It’s funny, but for some reason dentists have difficulty with confrontation.
I see dentists often say to me:
“I couldn’t ever say that”
And really, by not doing what I tell them they should say, these dentists are committing themselves to extra misery and despair.
And I’m not talking about SELLING.
I’m talking about staff issues.
I hear of an inordinate number of dentist employers who don’t like the idea of having to resolve conflicts in the Dental Office.
And sometimes that conflict is including them, the dentists.
Have you ever had a staff member roll their eyes at you?
Have you ever had a staff member huff and puff?
Or cross their arms?
Because that staff member disagreed with something that you as the dentist owner has said, done or asked?
And it shouldn’t be so….
We’ve all watched enough military movies to know that for an army to perform optimally there needs to be a chain of command…. and respect.
One of my previous employees was a dental assistant in the Royal Australian Navy.
And her words were:
“Rank commands respect”
In a dental practice, employees expect their owner to be civil and courteous.
But we need to understand, that our owner has invested a lot of time and money into the business, and for that fact, that they are owner, there needs to be respect shown to them.
Those without “skin in the game” need to be mindful that they will be asked to do things by those who own the business.
And as long as those tasks are not illegal or immoral, then they should be performed when asked for, without an eye roll or a huff, or any other sign of disdain.
Sadly, a dentist I know is finding himself on the receiving end of the “attitude” eye rolls from one of his team members, whenever there’s a change of plans in the dental day.
And that sort of behaviour from the employee needs to be addressed and eliminated.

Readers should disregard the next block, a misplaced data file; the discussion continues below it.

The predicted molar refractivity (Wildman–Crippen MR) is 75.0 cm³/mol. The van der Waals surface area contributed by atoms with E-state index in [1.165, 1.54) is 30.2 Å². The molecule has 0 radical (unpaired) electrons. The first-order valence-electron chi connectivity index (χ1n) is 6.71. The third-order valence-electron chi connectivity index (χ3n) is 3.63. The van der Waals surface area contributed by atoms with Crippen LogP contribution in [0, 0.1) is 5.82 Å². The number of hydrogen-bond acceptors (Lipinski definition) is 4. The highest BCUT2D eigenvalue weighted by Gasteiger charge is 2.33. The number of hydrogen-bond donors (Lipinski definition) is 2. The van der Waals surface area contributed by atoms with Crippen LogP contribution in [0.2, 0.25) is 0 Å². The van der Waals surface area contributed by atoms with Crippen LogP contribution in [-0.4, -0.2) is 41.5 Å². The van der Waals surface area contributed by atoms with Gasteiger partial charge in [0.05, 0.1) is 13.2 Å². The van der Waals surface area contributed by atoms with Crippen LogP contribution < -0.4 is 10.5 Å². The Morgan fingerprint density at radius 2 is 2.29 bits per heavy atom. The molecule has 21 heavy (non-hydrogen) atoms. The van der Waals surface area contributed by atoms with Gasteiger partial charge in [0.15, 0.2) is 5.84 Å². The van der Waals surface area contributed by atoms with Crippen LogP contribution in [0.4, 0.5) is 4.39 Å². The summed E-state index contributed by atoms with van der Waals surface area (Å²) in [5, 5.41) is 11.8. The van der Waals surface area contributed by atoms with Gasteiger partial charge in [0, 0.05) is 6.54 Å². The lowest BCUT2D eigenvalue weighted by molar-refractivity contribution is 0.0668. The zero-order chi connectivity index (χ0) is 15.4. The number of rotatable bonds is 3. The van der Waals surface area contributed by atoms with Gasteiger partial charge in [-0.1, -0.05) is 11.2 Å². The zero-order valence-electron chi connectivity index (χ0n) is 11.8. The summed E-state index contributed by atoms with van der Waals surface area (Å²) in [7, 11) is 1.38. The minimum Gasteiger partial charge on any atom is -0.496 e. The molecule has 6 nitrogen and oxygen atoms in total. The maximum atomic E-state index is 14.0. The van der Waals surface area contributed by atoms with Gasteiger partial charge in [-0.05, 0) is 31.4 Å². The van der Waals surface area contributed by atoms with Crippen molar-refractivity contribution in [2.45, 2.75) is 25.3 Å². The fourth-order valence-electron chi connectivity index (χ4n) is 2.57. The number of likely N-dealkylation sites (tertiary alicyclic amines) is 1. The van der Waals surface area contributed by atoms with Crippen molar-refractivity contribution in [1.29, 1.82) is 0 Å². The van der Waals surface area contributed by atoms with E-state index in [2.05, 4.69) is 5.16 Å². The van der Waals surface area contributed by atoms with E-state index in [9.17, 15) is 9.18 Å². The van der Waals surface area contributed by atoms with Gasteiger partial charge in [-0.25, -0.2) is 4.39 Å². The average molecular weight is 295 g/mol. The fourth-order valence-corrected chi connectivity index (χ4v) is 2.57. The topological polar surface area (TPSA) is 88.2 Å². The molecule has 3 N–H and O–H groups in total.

Because in a small office of sometimes only three or four employees, there can’t be any signs of dissention.
Or “pushing the envelope”…
Sadly, performing dentistry is one of those “events” where we try to estimate the time needed for certain procedures, but sometimes we end up with unexpected surprises that make our days a little more challenging.
This dentist I was talking about was receiving eye rolls from a team member every time one of these challenging moments surfaced.
And when the eye roll appeared, this outward display of dissatisfaction from the team member would upset the dentist.
And sometimes eat away at the dentist because the dentist disliked confrontation.
And sometimes the eye roll would cause the dentist to be worried all day by this earlier sign of dissatisfaction from the team member…
So what should you do if this happens in your office?
Obviously this behaviour needs to be addressed.
Because it can eat away and away and away if it is not addressed.
My advice is that resolution needs to be found sooner rather than later.
Firstly, it is not appropriate to discuss the behaviour in front of the patient.
However, as soon as possible is better than a few days later.
You can’t discipline a puppy for going to the toilet on your carpet three days after the event.
The puppy doesn’t understand.
And so you need to speak with the team member as soon as is possible.
I like to approach the team member and let them know that there’s something that I need to discuss with them. And organise a time to do so.
At that meeting I’d say:
“I’m not sure whether you knew that you did this, but today with Mrs. Jones I felt some eye rolling by you towards me when I changed the schedule, and I didn’t like how that made me feel…”
And whether the team member concedes this behaviour or not, I need to let them know that this behaviour is not appropriate.
“There’ll always be times in dentistry when we have to be flexible for our patients, and that’s what happened for Mrs. Jones. And while I understand it’s a change, we have to be professional.”
“Rolling our eyes is not professional, is it?”
During my time as a business owner I’ve even seen staff roll their eyes in agreement, towards each other, as a sign of mutual objection about a situation or about a patient.
And that’s a behaviour that also needs to be addressed.
It wouldn’t be appropriate in the military.
Why should it be tolerated in a small business environment?
Have you read my book , How To Build The Dental Practice of Your Dreams [Without Killing Yourself!] In Less Than Sixty Days.
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